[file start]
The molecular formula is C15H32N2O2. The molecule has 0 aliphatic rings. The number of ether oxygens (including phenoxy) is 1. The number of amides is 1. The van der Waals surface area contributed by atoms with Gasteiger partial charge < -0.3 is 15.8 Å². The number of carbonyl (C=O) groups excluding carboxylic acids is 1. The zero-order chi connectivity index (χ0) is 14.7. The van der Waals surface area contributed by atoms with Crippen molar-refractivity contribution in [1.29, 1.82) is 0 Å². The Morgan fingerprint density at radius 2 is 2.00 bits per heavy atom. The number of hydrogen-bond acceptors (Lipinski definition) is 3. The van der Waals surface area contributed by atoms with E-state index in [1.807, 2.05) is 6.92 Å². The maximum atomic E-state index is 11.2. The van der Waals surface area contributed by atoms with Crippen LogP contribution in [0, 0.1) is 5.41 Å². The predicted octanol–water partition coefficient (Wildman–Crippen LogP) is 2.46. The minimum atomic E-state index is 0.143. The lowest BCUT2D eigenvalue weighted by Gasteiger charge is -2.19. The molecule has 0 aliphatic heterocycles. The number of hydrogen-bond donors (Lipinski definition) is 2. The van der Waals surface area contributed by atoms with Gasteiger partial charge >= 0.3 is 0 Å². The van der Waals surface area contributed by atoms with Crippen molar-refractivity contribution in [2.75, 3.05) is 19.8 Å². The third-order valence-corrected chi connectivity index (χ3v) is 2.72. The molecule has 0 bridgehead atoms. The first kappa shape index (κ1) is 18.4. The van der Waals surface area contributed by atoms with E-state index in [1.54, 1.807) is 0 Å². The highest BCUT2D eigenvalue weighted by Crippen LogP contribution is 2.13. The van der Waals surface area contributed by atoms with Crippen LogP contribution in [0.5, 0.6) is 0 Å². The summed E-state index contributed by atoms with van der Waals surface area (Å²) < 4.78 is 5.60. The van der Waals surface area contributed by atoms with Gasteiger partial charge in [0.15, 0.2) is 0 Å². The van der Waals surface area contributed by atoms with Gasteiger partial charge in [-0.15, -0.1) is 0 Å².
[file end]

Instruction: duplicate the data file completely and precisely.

The molecular formula is C15H32N2O2. The molecule has 0 aliphatic rings. The number of ether oxygens (including phenoxy) is 1. The number of amides is 1. The van der Waals surface area contributed by atoms with Gasteiger partial charge < -0.3 is 15.8 Å². The number of carbonyl (C=O) groups excluding carboxylic acids is 1. The zero-order chi connectivity index (χ0) is 14.7. The van der Waals surface area contributed by atoms with Crippen molar-refractivity contribution in [1.29, 1.82) is 0 Å². The Morgan fingerprint density at radius 2 is 2.00 bits per heavy atom. The number of hydrogen-bond acceptors (Lipinski definition) is 3. The van der Waals surface area contributed by atoms with E-state index in [1.807, 2.05) is 6.92 Å². The maximum atomic E-state index is 11.2. The van der Waals surface area contributed by atoms with Crippen LogP contribution in [0, 0.1) is 5.41 Å². The predicted octanol–water partition coefficient (Wildman–Crippen LogP) is 2.46. The minimum atomic E-state index is 0.143. The lowest BCUT2D eigenvalue weighted by Gasteiger charge is -2.19. The molecule has 0 aliphatic heterocycles. The number of hydrogen-bond donors (Lipinski definition) is 2. The van der Waals surface area contributed by atoms with Gasteiger partial charge >= 0.3 is 0 Å². The van der Waals surface area contributed by atoms with Crippen molar-refractivity contribution in [2.75, 3.05) is 19.8 Å². The third-order valence-corrected chi connectivity index (χ3v) is 2.72. The molecule has 0 bridgehead atoms. The first kappa shape index (κ1) is 18.4. The van der Waals surface area contributed by atoms with E-state index in [1.54, 1.807) is 0 Å². The highest BCUT2D eigenvalue weighted by Crippen LogP contribution is 2.13. The van der Waals surface area contributed by atoms with Crippen LogP contribution in [0.5, 0.6) is 0 Å². The summed E-state index contributed by atoms with van der Waals surface area (Å²) < 4.78 is 5.60. The van der Waals surface area contributed by atoms with Gasteiger partial charge in [0.15, 0.2) is 0 Å². The van der Waals surface area contributed by atoms with Gasteiger partial charge in [-0.15, -0.1) is 0 Å².